Opposition to reimbursement to States for sections of Interstate System : At its recent meeting, the AAA executive committee considered the idea of reimbursement to States as proposed in S. 1160 for existing and future sections of the Interstate System completed to acceptable standards. Our executive committee adopted the following position: The AAA opposes in principal any reimbursement to any State for public roads or toll roads as a part of any Federal legislation for financing of the National System of Interstate Highways."

Toll-free Interstate System : The association's position has always been that the National System of Interstate Highways should be toll free. It points out that "there are some toll roads on what appear to be routes of the National System of Interstate Highways" and declares that "measures should be adopted so that these may become toll free at the earliest possible date.” The association opposes any plan such as is embodied in S. 1160 which would permit toll financing for any future segment of the Interstate System.

More emphasis on urban highway problems: The association calls for very great increases in assistance to cities for highways by both State and Federal Governments, pointing out that by far the most serious and complicated highway problems are in urban areas where half of all motor vehicle mileage is built up, and more than half of highway user revenues is produced.

Highway rights-of-way: The American Automobile Association urges that the Federal Government and the State governments develop as quickly as possible a comprehensive land program for acquisition of adequate rights-of-way for future highway programs and for full protection of the rights-of-way when they hare been acquired. The profitable experience of California in the advance acquisition of rights-of-way indicates that very large savings can be achieved by such advance acquisition.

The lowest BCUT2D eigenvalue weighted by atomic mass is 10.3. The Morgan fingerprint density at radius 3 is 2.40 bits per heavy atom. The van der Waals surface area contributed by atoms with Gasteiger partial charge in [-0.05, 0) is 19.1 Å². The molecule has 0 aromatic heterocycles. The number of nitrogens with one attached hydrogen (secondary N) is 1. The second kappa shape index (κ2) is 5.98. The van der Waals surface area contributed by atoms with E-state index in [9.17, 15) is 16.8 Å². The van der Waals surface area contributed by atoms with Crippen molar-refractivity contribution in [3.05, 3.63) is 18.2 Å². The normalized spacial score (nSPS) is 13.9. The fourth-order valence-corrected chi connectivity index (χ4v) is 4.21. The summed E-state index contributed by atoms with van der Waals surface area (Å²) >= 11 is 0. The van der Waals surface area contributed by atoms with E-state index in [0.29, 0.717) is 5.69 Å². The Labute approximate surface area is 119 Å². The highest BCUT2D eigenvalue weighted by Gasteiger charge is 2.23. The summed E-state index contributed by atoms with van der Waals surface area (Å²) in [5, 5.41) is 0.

Controlled access; Roadside zoning: The association continues its long-standing position that Federal aid for highways is a legitimate and traditional charge against general taxes. It opposes Federal excise taxes on motor vehicles and accessories, and on motor fuel and motor oil. Levying of special road user taxes should be solely the prerogative of the various States.

Senator GORE. The committee will meet again at 2 o'clock this afternoon. It will then undertake to hear the remaining witnesses. The utility group was advised that it would be heard at 2. Following their appearance we will hear Mr. John V. Lawrence and Mr. William A. Bresnahan, we hope, this afternoon.

The committee will stand adjourned at this time until 2 o'clock. (Thereupon, at 12:35 p.m., a recess was taken until 2 p. m.)

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Senator GORE. The committee will come to order.

The committee is very pleased to have with it the distinguished Congressman from Florida, Mr. Bennett.



Mr. BENNETT. Thank you very much, Mr. Chairman.

I appreciate this opportunity to testify before your subcommittee on the need for Federal legislation providing for assumption by the Federal Government of its fair and just share of public utility relocation expenses necessitated by construction of Feileral highways.